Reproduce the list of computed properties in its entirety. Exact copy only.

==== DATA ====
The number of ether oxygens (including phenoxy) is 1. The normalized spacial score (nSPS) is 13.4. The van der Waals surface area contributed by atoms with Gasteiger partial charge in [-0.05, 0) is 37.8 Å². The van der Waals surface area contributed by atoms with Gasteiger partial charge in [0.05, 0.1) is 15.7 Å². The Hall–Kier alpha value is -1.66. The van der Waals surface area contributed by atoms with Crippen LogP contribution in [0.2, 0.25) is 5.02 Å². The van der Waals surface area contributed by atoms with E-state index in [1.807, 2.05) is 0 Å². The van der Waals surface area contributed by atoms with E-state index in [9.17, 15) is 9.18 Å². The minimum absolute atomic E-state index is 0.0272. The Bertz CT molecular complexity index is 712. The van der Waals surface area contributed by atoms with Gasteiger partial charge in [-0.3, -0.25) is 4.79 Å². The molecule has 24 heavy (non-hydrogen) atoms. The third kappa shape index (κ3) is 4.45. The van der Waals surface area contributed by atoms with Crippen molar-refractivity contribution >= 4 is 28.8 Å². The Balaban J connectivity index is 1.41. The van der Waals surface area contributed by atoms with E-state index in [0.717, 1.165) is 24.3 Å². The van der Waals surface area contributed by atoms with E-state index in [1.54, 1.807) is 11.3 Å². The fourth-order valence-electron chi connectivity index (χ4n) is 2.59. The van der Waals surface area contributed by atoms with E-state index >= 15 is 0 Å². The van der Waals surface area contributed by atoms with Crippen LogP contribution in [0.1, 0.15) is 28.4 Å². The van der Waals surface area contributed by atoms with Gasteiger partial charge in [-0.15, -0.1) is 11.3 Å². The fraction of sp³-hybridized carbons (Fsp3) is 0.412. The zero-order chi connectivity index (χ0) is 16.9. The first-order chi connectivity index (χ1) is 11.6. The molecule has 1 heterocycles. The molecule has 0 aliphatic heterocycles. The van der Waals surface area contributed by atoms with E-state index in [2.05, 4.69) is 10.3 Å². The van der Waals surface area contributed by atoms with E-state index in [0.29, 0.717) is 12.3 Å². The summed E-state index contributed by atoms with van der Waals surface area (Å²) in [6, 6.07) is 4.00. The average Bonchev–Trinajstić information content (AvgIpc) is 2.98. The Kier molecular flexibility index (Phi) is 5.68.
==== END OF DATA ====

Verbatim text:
The number of ether oxygens (including phenoxy) is 1. The normalized spacial score (nSPS) is 13.4. The van der Waals surface area contributed by atoms with Gasteiger partial charge in [-0.05, 0) is 37.8 Å². The van der Waals surface area contributed by atoms with Gasteiger partial charge in [0.05, 0.1) is 15.7 Å². The Hall–Kier alpha value is -1.66. The van der Waals surface area contributed by atoms with Crippen LogP contribution in [0.2, 0.25) is 5.02 Å². The van der Waals surface area contributed by atoms with E-state index in [1.807, 2.05) is 0 Å². The van der Waals surface area contributed by atoms with E-state index in [9.17, 15) is 9.18 Å². The minimum absolute atomic E-state index is 0.0272. The Bertz CT molecular complexity index is 712. The van der Waals surface area contributed by atoms with Gasteiger partial charge in [-0.3, -0.25) is 4.79 Å². The molecule has 24 heavy (non-hydrogen) atoms. The third kappa shape index (κ3) is 4.45. The van der Waals surface area contributed by atoms with Crippen molar-refractivity contribution >= 4 is 28.8 Å². The Balaban J connectivity index is 1.41. The van der Waals surface area contributed by atoms with E-state index in [0.717, 1.165) is 24.3 Å². The van der Waals surface area contributed by atoms with E-state index in [1.54, 1.807) is 11.3 Å². The fourth-order valence-electron chi connectivity index (χ4n) is 2.59. The van der Waals surface area contributed by atoms with E-state index >= 15 is 0 Å². The van der Waals surface area contributed by atoms with Crippen LogP contribution in [0.1, 0.15) is 28.4 Å². The van der Waals surface area contributed by atoms with Gasteiger partial charge in [-0.15, -0.1) is 11.3 Å². The fraction of sp³-hybridized carbons (Fsp3) is 0.412. The zero-order chi connectivity index (χ0) is 16.9. The first-order chi connectivity index (χ1) is 11.6. The molecule has 1 heterocycles. The molecule has 0 aliphatic heterocycles. The van der Waals surface area contributed by atoms with E-state index in [2.05, 4.69) is 10.3 Å². The van der Waals surface area contributed by atoms with E-state index in [0.29, 0.717) is 12.3 Å². The summed E-state index contributed by atoms with van der Waals surface area (Å²) in [6, 6.07) is 4.00. The average Bonchev–Trinajstić information content (AvgIpc) is 2.98. The Kier molecular flexibility index (Phi) is 5.68.